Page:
Stroke is a disorder of the blood circulation in the brain: when an area of the brain occurs, it is not sprayed and consequently suffers damage. It is caused by the sudden closure or rupture of a cerebral vessel and the consequent damage to the cerebral cells due to the lack of oxygen and nutrients carried by the blood (ischemia) or to the compression due to the blood coming out of the vessel (cerebral hemorrhage).

In Italy it is the third cause of death, after cardiovascular diseases and neoplasms, but the first absolute cause of disability: there are about 185,000 people affected by strokes every year; of these 150,000 are the new cases, while 35,000 are cases that repeat after the first episode.

75% of stroke cases affect people over 65 years of age, but it is a disease that also affects the younger population. Professor Simona Marcheselli, head of the Emergency Neurology Unit and Stroke Unit at Humanitas, talked about it in an interview.

Ischemic or hemorrhagic stroke: the differences

Ischemia or hemorrhagic stroke represent the two types of stroke, explained Dr. Marcheselli: “we speak of ischemic stroke when a thrombus – or a blood clot – blocks an artery of the brain preventing the regular flow of blood; hemorrhagic stroke, however, is caused by the rupture of an artery of the brain. In this case, the blood escapes and causes a hematoma, damaging or killing the surrounding neurons.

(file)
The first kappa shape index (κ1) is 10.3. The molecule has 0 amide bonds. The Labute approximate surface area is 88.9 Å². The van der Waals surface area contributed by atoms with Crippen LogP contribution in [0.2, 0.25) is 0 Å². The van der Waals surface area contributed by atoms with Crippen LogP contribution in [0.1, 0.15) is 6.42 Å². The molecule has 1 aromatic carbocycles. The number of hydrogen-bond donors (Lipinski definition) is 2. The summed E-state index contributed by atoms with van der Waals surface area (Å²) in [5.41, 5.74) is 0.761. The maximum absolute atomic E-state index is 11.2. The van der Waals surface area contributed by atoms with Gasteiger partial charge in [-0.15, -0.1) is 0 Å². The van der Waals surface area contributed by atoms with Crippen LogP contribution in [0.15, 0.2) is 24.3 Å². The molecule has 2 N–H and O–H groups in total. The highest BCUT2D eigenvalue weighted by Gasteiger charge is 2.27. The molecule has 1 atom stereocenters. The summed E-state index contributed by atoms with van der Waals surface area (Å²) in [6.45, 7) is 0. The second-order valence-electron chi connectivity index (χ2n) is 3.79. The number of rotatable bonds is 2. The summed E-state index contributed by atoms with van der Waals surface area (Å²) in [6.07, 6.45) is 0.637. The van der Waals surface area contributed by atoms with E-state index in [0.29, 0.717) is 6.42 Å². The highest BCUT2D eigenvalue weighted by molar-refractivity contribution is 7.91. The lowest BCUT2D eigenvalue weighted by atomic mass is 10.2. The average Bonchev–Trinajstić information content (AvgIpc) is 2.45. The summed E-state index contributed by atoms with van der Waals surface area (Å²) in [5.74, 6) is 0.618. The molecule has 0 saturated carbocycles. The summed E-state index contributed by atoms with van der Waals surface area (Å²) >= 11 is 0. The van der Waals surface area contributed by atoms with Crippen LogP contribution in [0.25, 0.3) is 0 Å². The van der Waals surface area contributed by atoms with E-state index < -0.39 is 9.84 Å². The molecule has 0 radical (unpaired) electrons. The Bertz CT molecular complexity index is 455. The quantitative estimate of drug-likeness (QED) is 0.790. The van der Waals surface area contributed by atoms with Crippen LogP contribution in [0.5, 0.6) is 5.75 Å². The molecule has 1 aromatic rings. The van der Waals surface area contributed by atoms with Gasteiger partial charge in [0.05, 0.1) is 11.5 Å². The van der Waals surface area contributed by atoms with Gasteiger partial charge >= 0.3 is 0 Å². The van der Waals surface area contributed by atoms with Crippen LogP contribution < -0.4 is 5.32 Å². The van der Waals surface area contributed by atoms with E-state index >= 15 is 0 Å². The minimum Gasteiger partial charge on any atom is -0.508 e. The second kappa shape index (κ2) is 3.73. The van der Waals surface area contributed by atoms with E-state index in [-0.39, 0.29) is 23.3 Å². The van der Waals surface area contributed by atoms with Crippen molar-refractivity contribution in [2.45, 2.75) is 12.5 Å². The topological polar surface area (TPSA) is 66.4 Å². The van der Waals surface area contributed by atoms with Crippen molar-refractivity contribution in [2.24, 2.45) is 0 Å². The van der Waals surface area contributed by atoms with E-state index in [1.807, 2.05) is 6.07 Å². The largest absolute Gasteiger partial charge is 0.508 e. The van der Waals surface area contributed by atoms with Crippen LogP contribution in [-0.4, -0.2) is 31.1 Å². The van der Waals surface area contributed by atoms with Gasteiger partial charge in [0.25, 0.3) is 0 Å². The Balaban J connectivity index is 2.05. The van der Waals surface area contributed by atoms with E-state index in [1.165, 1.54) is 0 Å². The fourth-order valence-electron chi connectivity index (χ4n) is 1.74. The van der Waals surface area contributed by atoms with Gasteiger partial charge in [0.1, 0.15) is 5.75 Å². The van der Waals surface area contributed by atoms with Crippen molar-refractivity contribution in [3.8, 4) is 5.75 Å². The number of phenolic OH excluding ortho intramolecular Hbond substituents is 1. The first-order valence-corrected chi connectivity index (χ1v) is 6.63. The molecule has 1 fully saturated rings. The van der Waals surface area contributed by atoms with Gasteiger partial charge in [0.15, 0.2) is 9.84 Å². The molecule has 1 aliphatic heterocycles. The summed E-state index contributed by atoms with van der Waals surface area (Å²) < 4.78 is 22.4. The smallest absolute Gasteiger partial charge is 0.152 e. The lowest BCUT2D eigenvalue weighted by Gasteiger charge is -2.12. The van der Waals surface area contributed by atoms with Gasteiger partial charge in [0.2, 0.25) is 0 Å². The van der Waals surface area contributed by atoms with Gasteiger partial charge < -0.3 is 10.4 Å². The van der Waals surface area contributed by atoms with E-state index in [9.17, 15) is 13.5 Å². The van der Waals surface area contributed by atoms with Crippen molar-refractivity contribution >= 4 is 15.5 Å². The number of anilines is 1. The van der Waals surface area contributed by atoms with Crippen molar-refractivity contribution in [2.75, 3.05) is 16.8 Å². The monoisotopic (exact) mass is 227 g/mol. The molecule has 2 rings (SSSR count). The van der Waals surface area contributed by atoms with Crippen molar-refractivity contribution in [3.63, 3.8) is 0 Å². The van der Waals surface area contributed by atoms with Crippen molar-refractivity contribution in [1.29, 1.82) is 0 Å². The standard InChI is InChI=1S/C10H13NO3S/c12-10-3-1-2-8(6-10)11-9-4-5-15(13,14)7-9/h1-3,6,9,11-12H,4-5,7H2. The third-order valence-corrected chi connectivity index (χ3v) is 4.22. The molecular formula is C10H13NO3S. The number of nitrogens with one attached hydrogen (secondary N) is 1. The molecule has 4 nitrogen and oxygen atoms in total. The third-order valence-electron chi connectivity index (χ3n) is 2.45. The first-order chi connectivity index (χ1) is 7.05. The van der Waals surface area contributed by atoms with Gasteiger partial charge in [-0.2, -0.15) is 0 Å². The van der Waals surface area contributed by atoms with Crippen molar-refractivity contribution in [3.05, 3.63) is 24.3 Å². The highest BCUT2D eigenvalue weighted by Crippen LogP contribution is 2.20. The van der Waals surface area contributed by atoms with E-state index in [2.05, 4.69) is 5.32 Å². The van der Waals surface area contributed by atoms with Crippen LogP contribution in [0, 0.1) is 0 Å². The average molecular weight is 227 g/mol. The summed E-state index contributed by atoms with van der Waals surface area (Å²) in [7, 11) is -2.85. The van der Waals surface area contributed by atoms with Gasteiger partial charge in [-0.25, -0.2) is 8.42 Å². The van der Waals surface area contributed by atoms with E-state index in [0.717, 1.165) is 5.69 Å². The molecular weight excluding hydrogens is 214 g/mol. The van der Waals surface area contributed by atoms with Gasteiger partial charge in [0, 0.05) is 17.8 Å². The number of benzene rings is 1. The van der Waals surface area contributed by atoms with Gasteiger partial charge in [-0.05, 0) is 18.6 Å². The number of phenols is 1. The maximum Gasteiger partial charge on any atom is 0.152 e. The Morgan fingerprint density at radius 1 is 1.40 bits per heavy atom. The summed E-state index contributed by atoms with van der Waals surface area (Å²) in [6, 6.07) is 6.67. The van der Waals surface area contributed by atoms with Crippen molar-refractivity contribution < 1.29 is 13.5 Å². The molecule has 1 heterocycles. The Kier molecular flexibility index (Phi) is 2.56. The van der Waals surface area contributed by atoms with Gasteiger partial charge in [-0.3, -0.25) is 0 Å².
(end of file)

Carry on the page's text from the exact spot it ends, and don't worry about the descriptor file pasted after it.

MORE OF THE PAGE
Why strokes also affect young people

High blood pressure – one of the causes of cerebral hemorrhage – can also affect young people and not only those over 65. Ischemic stroke, on the other hand, affects older people as mentioned above, and depends on heart rhythm disorders, such as atrial fibrillation, or atherosclerosis.

The symptoms

“The first symptom perceived is fatigue in the movement of the limbs”; often those who have a stroke in progress complain of difficulty in seeing because “part of the field of vision disappears”: “you do not remember the words and you struggle to speak. In the case of cerebral hemorrhage there is often a headache, but also a lack of strength, a tingle and a lack of sensitivity in the arms and legs. When these symptoms occur, it is essential to consult the doctor immediately: “Ischemic stroke – said the teacher – must be treated within 4 – 5 hours, otherwise the drugs used to reopen the occluded vessels are likely to be not only useless but harmful.